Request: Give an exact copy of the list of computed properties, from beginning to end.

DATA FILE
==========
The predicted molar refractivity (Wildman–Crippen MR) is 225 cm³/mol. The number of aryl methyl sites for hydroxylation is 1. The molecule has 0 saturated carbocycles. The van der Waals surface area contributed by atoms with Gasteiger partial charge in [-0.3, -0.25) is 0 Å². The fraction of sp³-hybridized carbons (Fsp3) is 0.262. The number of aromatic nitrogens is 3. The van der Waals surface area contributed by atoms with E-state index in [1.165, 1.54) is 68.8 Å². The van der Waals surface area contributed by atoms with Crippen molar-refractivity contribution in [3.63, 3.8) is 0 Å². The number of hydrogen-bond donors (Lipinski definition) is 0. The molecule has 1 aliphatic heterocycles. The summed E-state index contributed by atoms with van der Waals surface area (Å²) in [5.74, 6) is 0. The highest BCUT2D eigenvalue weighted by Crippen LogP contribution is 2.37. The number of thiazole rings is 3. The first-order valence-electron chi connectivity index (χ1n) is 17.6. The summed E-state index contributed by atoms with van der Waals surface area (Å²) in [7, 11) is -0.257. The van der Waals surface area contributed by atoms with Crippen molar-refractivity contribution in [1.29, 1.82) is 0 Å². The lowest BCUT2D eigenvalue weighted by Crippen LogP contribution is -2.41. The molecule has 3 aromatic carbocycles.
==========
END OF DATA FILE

The predicted molar refractivity (Wildman–Crippen MR) is 225 cm³/mol. The number of aryl methyl sites for hydroxylation is 1. The molecule has 0 saturated carbocycles. The van der Waals surface area contributed by atoms with Gasteiger partial charge in [-0.3, -0.25) is 0 Å². The fraction of sp³-hybridized carbons (Fsp3) is 0.262. The number of aromatic nitrogens is 3. The van der Waals surface area contributed by atoms with E-state index in [1.165, 1.54) is 68.8 Å². The van der Waals surface area contributed by atoms with Crippen molar-refractivity contribution in [3.63, 3.8) is 0 Å². The number of hydrogen-bond donors (Lipinski definition) is 0. The molecule has 1 aliphatic heterocycles. The summed E-state index contributed by atoms with van der Waals surface area (Å²) in [5.74, 6) is 0. The highest BCUT2D eigenvalue weighted by Crippen LogP contribution is 2.37. The number of thiazole rings is 3. The first-order valence-electron chi connectivity index (χ1n) is 17.6. The summed E-state index contributed by atoms with van der Waals surface area (Å²) in [7, 11) is -0.257. The van der Waals surface area contributed by atoms with Crippen molar-refractivity contribution in [1.29, 1.82) is 0 Å². The lowest BCUT2D eigenvalue weighted by Crippen LogP contribution is -2.41. The molecule has 3 aromatic carbocycles.